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Ecuador: Blogs for the Constituent Assembly

Editor's Note: The following is a translation of an article written by Christian Espinosa at his page Cobertura Digital [ES] and used with permission.

Surely, this will be an experience to remember in terms of political campaigns using internet 2.0 tools: when the political party of Rafael Correa chooses to replace its traditional website for a community site of blogs, where each candidate for the Constituent Assembly has his or her own blog.

The result?

More than 100 blogs with the possibility of interaction in the comments section are competing for a greater presence on the primary page of the official site, in this case Alianza País [ES] according to the amount of updates of their proposals. For each candidate, there is a respective video presentation on You Tube along with the statistics of number of visits.

Party lines vs. proposals that leave its print

The advantage is that we can now see how much ex-Ministers (of Energy) Alberto Acosta [ES], (Communications) Monica Chuji [ES] or models like Roxana Quierolo [ES] (who only has two updates) worry about reaching their audiences without falling into the party line and taking into account their own administration of their blogs. What they publish depends on each one of them. Everything they say or promise will leave its print on the internet, for everyone to see.

Explosion of Blogs of the Campaign

This is a very unique case in the region because it is not every day that the Constituent Assembly takes place, where it can change the Constitution of a country. There are more than 4,000 candidates for the 120 slots for representatives. The elections will take place on September 30, 2007.

Alianza País, the government's political party, is not the only one with its own blogs. In Ecuador, there has been an explosion in the number of blogs [ES] and videos uploaded to YouTube by hundreds of candidates that are not well known. All it takes is a look at the tag “Asamblea Constituyente” in Technorati. The advantage is that we can see if they go back on what they have said. The difference is that these parties do not have an overall collective strategy, rather they are personal initiatives.

President Rafael Correa Announces the Creation of his Blog

correaanunciablog.jpg

Caption: Coming soon the blog of the citizen President Rafael Correa

Finally, Rafael Correa's communication strategy has become one of the strongest demonstration in the use of campaign 2.0 resources in the region. Not only does he have his own YouTube channel, Flickr account for his official photographer, but also a community (in the style of El País) with more than 100 blogs updated daily. The next step, according to the banner published on the official party page, is the creation of the official Presidential blog of Rafael Correa.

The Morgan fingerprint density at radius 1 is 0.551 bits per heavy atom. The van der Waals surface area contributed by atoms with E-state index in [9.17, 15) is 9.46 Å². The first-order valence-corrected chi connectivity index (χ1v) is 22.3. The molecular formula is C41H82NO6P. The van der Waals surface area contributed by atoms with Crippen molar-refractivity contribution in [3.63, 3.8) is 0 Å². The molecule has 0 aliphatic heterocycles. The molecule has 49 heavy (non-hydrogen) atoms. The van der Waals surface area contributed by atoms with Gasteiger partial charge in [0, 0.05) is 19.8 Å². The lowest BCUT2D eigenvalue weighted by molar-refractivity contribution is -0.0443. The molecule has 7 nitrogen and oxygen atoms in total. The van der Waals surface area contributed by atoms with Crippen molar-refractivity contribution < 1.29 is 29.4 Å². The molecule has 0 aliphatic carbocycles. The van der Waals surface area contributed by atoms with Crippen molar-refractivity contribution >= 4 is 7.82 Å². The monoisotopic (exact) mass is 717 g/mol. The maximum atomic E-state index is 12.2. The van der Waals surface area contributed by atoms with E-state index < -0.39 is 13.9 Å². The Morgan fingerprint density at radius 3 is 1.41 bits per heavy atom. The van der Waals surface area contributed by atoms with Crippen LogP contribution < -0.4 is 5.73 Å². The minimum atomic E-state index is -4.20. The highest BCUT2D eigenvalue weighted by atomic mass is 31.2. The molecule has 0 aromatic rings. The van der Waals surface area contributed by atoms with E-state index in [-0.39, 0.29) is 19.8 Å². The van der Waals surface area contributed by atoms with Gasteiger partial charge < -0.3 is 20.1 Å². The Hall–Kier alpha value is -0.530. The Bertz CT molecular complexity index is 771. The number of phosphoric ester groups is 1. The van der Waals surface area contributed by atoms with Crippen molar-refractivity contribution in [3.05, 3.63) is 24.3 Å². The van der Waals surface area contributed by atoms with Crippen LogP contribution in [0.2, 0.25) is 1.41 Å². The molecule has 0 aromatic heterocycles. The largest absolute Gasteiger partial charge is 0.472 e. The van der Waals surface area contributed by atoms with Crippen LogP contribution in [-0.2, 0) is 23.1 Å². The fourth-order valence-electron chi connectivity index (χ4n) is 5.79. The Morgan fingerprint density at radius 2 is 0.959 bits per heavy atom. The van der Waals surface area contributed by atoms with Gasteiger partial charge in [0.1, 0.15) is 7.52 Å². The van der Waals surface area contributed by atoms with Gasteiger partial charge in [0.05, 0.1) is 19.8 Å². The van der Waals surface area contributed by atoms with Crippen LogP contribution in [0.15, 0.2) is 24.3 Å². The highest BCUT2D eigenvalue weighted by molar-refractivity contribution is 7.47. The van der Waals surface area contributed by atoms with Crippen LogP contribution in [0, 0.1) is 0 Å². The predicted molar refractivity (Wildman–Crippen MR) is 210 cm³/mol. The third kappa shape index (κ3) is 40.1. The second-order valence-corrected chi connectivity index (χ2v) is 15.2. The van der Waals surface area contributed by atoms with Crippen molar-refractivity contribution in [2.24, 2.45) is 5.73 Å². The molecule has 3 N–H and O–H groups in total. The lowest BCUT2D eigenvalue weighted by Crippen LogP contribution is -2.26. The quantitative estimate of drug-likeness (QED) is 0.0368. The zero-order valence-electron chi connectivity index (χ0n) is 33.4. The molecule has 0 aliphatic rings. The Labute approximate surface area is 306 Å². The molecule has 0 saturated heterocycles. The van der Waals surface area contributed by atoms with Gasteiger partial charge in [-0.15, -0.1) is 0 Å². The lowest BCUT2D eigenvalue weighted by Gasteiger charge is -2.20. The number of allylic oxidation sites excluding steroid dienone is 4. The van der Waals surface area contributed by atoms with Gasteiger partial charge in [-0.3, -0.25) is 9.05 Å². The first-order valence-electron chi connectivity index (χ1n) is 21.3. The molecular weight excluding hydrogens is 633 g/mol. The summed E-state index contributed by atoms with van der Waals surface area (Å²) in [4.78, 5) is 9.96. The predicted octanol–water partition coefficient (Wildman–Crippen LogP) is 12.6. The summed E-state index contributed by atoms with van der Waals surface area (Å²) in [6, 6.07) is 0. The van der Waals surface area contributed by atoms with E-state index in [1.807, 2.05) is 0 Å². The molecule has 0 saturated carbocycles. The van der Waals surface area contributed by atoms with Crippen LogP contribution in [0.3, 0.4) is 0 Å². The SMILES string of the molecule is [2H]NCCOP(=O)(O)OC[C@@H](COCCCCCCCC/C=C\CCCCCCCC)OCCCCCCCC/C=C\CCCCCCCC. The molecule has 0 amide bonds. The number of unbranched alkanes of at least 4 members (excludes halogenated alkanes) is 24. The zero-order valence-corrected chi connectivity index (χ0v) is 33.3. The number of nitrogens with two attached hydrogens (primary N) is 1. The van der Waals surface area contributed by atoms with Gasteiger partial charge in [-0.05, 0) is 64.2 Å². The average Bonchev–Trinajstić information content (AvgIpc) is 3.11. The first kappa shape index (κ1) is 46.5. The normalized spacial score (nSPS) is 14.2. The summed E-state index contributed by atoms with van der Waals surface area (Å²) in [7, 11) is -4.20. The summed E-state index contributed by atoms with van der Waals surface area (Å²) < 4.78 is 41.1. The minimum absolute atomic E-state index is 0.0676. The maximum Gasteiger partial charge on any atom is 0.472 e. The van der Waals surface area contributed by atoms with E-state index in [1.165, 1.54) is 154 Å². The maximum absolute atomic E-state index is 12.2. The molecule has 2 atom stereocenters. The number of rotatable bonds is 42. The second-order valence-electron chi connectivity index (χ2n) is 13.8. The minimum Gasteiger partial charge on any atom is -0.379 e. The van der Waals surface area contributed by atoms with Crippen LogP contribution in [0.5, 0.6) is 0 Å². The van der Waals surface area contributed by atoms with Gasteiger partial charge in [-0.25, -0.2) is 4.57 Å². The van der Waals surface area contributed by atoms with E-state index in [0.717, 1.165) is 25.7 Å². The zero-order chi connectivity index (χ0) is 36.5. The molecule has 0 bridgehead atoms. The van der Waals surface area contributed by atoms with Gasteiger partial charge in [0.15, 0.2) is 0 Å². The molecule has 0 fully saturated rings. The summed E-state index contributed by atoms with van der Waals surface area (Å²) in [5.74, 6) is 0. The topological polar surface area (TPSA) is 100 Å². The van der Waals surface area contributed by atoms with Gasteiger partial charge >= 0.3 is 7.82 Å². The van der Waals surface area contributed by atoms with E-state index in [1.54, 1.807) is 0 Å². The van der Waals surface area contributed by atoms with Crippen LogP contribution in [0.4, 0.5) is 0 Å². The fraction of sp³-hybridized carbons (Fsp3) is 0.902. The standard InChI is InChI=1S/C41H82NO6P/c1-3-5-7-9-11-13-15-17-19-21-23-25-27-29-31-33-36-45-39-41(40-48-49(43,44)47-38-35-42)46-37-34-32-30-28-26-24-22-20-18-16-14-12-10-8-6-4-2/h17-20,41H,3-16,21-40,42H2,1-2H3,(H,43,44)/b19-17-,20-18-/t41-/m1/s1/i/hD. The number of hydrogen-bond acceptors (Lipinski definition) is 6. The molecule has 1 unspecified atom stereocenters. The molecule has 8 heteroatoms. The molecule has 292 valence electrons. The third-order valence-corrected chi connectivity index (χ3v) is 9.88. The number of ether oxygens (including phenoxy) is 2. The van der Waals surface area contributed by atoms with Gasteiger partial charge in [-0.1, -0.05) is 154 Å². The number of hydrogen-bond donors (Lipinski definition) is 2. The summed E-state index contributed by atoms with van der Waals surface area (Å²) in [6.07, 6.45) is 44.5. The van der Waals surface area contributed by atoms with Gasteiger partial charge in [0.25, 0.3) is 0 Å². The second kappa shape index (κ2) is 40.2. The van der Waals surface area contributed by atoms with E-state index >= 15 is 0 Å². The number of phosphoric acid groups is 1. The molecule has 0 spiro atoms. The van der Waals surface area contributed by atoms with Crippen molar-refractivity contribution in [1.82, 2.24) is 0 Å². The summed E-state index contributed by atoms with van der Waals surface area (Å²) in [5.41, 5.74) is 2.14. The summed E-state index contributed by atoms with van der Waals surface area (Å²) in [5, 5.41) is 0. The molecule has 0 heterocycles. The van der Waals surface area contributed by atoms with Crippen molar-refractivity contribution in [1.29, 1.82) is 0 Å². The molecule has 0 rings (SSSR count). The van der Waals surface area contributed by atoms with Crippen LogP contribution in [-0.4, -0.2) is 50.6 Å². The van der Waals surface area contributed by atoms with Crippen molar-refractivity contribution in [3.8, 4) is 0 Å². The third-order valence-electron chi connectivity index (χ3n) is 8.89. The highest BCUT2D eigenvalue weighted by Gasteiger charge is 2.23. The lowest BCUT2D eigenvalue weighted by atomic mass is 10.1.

Questions

A journalist colleague that edits the political section raised a question about the blogs that are not part of the campaign. How can the independent blogs (not part of the campaign) be a part of the Assembly election process? Have they been part of the process? How?

5 comments

  • […] de Internet y Sociedad en la Universidad de Harvardl, le ha dado una especial cobertura a la estrategia de campaña basada en blogs en Ecuador para los candidatos a la Asamblea […]

  • […] curiosity behind President Rafael Correa’s preview of the creation of his personal blog finally subsided, when the head of state unveiled his new means of communication with the people of […]

  • […] de su post original y que tuviera eco en una de las redes mas importantes de periodismo ciudadano, Global Voices Online. Como buen ciudadano, el Presidente Correa a la altura de los políticos norteamericanos lanza su […]

  • Ramon Cienfuegos

    viva la revolucion, viva ecuador.

  • Colonos – Amazonia por la Vida – is a blog that presents information from the indigenous peoples’ struggles in Ecuador (and elsewhere) – including commentary on not only the constituent assembly, but Correa’s political project in general – with special attention devoted to the little publicised, yet potentially detrimental implications of the Manta-Manaus corridor.

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